Pennsylvania’s Tradition: Flintlock Hunting

Pennsylvania’s Tradition: Flintlock Hunting

Kevin Mennett

September 16th, 2014




To some, Pennsylvania’s flintlock season is a way to fill a deer tag, to others its a chance to take a step back in history, to me it is simply another excuse to enjoy the outdoors and have some fun.  It took my brother Cory some time to convince me to put down my bow in the late archery season and pick up the flintlock.  I was extremely skeptical at first, as I didn’t feel it offered the challenges bow hunting did.  I quickly found out that hunting with the “smoke pole” is definitely not an easy undertaking.  Hunting deer that have been harassed for months with a weapon that offers limited range and has a tendency not to fire when it is supposed to, offers up numerous challenges!

It is my understanding that Pennsylvania is the only state that offers a specified traditional flintlock season.  The state first offered a flintlock season in 1974 to a select 37 state game lands.  It would eventually be offered state wide in 1979.  The tradition of these rifles runs deep in the state of Pennsylvania.

2013 marks the fourth flintlock season I have been fortunate enough to take part in.  I have had some incredible experiences shared with family and friends in Pennsylvania’s beautiful wintery woods.  I have had more misses, misfires, and mishaps than I would like to admit.  To be honest, I have enjoyed each and every one of them.  Cory refers to misfires and misses as simply “all the fun and none of the work”.  I think I would agree with him.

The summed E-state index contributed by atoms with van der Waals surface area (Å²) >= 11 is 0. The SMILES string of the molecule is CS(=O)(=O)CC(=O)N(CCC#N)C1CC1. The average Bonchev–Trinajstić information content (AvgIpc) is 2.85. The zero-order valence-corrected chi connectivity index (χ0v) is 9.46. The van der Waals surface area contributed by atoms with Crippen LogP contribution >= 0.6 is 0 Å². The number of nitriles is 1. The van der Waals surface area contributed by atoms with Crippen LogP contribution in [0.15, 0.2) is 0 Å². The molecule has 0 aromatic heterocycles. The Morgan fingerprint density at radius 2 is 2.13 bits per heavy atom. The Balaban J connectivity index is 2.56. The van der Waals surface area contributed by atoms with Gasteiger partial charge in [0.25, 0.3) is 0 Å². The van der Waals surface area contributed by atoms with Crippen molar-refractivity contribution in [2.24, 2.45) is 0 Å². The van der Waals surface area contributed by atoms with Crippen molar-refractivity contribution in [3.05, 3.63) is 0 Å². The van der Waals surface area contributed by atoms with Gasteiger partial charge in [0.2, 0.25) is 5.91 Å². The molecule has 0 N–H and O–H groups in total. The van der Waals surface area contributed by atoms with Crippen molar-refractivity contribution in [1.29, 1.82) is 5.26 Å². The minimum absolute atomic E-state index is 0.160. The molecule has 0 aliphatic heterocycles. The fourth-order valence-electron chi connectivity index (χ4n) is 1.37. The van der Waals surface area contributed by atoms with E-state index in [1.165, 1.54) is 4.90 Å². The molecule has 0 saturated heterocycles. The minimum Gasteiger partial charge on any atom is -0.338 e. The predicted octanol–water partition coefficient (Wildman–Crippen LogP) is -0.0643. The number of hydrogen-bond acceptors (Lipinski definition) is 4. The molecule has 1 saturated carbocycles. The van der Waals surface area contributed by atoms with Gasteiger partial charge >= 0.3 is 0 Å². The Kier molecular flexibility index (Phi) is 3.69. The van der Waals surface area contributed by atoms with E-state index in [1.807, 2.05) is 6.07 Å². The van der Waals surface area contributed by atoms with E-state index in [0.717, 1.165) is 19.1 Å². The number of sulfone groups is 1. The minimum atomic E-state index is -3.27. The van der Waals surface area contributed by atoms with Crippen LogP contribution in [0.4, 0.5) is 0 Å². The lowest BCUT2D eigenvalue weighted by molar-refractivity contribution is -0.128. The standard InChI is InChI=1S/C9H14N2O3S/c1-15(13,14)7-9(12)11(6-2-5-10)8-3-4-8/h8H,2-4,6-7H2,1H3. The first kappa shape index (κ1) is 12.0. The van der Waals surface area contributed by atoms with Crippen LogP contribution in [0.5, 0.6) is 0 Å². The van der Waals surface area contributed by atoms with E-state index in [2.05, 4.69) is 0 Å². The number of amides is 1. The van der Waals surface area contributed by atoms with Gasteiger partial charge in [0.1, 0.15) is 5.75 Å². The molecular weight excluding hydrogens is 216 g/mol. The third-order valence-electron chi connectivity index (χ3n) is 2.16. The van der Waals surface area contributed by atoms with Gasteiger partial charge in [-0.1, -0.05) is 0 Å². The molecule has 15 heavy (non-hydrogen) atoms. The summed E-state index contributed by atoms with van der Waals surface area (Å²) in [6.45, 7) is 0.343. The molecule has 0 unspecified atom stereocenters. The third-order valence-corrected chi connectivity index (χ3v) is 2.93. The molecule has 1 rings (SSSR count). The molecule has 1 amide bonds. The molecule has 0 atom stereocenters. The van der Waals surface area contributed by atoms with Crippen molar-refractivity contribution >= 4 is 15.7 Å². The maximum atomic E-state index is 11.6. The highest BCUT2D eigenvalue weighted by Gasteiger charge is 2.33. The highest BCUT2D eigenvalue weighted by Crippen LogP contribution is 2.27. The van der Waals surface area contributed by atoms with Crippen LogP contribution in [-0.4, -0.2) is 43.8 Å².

This past week I was invited by my brother-in-law and new Ridge Runner, Jamie Hicks, to hunt with him.  I was blessed with the opportunity to harvest a nice doe.  She presented an early morning shot and was foolish enough to stick around when the gun failed to fire.  I quickly reset the hammer and took aim; this time the flint ignited the powder and my aim proved true.  When the smoke cleared, I could see the white belly of the doe lying exactly where she stood when I fired.  I quickly said a small prayer for the life of the animal and gave thanks for the food she will provide.  It is something I have done with each deer I have harvested.  I feel it is only right, it is a sign of respect.

If you haven’t given flintlock hunting a try, you owe it to yourself to try it once.  I’ll bet if you do, you’ll be hooked, just like I was!  Keep your powder dry and your aim small!  Good luck.

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